In the early Church, we see the absolute centrality of the name of Jesus in Christian prayer and life. Christians are summarized simply as those “who have dedicated their lives to the name of our Lord Jesus Christ” (Acts 15:26). Their call to conversion, announced by Peter on Pentecost, was “Repent and be baptized, every one of you, in the name of Jesus Christ for the forgiveness of your sins” (Acts 2:38). St. Paul referred to Christians as those who have been “washed,… sanctified… [and] justified in the name of the Lord Jesus Christ” (1 Cor 6:11).
Christians were called to “believe in the name of His Son, Jesus Christ” (1 Jn 3:23), to “give thanks always and for everything in the name of our Lord Jesus Christ” (Eph 5:20), and “whatever [they] do, in word or in deed, [to] do everything in the name of the Lord Jesus Christ (Col 3:17).
St. Paul urged them to have the same mindset as Jesus, Who humbled Himself to death on the cross but “God greatly exalted Him and bestowed on Him the name that is above every name, that at the name of Jesus every knee should bend, of those in Heaven and on earth and under the earth, and every tongue confess that Jesus Christ is Lord, to the glory of God the Father” (Phil 2:6-11).
The name of Jesus should, in other words, bring us to dedication, justification, faith, gratitude, Sanctification of work, Adoration and public profession.
In the history of the Church, Saints Anselm, Bernard of Clairvaux, Henry Suso, Bernardine of Siena, John of Capistano, Ignatius of Loyola, and many other Jesuits, Franciscans, Dominicans, Carmelites, Augustinians and Carthusians have all helped to spread devotion to the holy name of Jesus through litanies, prayers, writings and devotions. The first three letters of the name of Jesus in Greek — IHS — became a popular monogram by which people could visualize the name of Jesus, as those letters were soon put everywhere — on Church façades, altars, vestments, Tabernacle doors, hosts, preaching tablets, banners and so many other objects to remind everyone of the name of Jesus — and in a Latin context were developed into the abbreviation Iesus Hominum Salvator, Jesus, Savior of the human race, reminding us of what the name of Jesus means.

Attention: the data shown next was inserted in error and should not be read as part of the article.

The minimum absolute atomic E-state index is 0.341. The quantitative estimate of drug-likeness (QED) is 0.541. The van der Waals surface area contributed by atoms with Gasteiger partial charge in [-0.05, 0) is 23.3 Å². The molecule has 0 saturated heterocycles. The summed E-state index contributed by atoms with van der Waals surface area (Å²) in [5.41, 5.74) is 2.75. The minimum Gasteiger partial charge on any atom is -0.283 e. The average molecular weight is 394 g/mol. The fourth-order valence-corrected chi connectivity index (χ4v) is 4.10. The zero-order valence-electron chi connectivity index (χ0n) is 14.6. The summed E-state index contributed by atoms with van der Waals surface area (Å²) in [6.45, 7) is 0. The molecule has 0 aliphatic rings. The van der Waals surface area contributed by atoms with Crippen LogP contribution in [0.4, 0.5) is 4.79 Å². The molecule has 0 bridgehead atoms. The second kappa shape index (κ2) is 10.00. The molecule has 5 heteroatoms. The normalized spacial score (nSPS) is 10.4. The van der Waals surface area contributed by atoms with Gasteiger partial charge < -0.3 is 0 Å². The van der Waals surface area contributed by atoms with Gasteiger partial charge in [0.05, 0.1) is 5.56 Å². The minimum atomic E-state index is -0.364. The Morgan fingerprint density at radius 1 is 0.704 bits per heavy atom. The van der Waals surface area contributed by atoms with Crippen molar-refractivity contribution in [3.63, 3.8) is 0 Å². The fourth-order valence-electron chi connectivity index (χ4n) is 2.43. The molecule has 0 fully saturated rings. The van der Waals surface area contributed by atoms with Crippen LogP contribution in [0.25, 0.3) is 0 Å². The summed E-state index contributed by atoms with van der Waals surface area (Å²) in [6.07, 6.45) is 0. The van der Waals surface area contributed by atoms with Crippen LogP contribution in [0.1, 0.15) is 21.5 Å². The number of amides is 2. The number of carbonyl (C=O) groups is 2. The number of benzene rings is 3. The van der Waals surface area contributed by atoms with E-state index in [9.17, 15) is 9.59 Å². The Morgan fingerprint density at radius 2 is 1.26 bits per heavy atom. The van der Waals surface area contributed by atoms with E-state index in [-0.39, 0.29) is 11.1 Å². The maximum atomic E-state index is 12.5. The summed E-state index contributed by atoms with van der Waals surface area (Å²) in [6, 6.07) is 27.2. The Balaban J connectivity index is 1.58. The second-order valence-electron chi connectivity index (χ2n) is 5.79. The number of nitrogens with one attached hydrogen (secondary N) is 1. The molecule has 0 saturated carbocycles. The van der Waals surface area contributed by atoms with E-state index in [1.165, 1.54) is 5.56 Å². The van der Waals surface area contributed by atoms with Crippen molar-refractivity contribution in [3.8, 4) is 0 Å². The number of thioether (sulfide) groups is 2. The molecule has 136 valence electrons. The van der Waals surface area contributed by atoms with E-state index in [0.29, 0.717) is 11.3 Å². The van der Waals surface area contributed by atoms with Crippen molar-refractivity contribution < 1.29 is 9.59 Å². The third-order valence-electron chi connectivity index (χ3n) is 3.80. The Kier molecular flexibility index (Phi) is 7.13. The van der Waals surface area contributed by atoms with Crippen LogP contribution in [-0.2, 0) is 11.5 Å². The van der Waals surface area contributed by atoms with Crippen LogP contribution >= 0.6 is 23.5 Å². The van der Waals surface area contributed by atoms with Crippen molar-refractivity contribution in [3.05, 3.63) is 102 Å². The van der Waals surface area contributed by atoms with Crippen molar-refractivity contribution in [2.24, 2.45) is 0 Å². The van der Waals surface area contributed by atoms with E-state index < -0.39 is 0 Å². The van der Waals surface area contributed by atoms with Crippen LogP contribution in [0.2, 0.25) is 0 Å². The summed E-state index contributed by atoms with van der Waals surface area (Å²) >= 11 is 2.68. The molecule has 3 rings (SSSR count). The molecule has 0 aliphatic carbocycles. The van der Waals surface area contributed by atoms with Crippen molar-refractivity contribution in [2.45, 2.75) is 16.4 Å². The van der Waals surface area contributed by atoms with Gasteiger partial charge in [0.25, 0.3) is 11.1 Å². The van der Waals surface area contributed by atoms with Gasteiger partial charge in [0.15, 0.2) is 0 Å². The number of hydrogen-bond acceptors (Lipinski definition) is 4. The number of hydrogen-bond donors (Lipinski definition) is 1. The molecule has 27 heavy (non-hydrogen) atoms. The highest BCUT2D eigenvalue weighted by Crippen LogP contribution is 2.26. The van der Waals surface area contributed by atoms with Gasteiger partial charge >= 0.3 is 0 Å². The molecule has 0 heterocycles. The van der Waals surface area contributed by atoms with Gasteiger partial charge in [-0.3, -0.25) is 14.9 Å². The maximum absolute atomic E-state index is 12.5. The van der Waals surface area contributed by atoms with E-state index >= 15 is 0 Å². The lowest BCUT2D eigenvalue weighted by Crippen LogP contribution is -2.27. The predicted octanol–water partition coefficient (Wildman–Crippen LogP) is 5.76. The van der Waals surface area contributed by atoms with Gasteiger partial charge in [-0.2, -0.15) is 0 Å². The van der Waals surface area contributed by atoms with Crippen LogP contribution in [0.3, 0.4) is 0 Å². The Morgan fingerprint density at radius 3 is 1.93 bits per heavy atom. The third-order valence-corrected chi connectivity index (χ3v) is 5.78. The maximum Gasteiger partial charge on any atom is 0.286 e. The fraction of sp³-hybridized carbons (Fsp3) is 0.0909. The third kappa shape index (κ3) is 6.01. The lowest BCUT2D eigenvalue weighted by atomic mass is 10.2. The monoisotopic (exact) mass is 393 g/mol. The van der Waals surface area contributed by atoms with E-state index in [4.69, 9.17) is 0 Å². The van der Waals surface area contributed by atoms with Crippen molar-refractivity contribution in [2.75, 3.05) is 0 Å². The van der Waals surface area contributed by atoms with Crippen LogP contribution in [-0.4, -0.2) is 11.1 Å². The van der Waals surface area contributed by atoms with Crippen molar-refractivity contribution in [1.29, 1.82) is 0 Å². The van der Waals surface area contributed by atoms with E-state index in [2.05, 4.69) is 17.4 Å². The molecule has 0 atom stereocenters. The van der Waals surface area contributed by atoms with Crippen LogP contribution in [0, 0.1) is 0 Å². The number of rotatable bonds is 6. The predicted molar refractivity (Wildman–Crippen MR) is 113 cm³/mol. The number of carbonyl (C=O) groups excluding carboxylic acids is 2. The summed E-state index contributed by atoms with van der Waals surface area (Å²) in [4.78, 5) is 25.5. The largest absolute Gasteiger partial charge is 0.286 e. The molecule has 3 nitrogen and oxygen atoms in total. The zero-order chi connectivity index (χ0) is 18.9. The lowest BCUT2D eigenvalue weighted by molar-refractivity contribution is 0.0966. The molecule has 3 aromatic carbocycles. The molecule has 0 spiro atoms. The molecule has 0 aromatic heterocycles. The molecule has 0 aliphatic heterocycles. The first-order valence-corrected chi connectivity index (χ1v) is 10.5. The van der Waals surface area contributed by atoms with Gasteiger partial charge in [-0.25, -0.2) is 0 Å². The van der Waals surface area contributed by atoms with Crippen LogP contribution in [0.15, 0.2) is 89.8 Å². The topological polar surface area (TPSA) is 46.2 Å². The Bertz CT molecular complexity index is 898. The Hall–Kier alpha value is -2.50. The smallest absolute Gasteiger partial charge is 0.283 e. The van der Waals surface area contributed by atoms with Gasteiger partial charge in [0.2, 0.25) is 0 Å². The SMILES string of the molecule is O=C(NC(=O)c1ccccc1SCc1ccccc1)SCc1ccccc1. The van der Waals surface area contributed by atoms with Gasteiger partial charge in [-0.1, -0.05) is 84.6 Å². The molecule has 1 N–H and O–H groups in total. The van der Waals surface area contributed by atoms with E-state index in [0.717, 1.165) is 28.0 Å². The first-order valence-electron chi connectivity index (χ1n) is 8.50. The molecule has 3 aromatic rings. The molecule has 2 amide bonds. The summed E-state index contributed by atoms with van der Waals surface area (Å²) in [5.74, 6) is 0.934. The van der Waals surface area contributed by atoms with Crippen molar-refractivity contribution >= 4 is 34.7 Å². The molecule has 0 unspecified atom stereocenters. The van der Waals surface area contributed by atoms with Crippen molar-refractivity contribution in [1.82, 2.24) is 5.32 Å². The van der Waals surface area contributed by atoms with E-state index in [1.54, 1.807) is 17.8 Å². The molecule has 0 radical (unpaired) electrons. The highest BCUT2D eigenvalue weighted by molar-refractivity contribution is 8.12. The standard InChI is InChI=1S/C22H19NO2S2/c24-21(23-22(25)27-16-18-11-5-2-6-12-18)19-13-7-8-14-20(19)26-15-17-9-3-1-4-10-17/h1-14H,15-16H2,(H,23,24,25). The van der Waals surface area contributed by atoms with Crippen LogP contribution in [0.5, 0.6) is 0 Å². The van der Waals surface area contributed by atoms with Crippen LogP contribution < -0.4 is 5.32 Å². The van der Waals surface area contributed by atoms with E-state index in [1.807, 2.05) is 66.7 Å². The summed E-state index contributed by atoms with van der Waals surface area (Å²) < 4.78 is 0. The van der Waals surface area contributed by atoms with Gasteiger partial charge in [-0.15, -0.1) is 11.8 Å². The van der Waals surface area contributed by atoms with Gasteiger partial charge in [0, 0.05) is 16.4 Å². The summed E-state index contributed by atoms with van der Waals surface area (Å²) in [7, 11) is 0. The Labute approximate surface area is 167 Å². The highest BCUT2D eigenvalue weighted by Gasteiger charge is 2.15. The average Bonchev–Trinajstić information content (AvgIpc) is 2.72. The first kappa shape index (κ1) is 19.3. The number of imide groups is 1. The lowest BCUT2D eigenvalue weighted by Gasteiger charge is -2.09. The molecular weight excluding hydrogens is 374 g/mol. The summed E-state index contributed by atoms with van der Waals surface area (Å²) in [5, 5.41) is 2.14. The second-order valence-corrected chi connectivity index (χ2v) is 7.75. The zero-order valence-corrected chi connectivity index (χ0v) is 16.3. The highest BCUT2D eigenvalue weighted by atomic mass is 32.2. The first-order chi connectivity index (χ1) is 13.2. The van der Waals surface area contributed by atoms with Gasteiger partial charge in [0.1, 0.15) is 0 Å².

The month of January is traditionally dedicated to Jesus’ Holy Name. St. Joseph and our Lady, the Apostles, and all the saints just listed are doubtless interceding that this month will be one in which we will seek to glorify and hallow that name, the only one “under Heaven given to the human race by which we are to be saved” (Acts 4:12).
Anchor columnist Father Roger Landry can be contacted at firstname.lastname@example.org.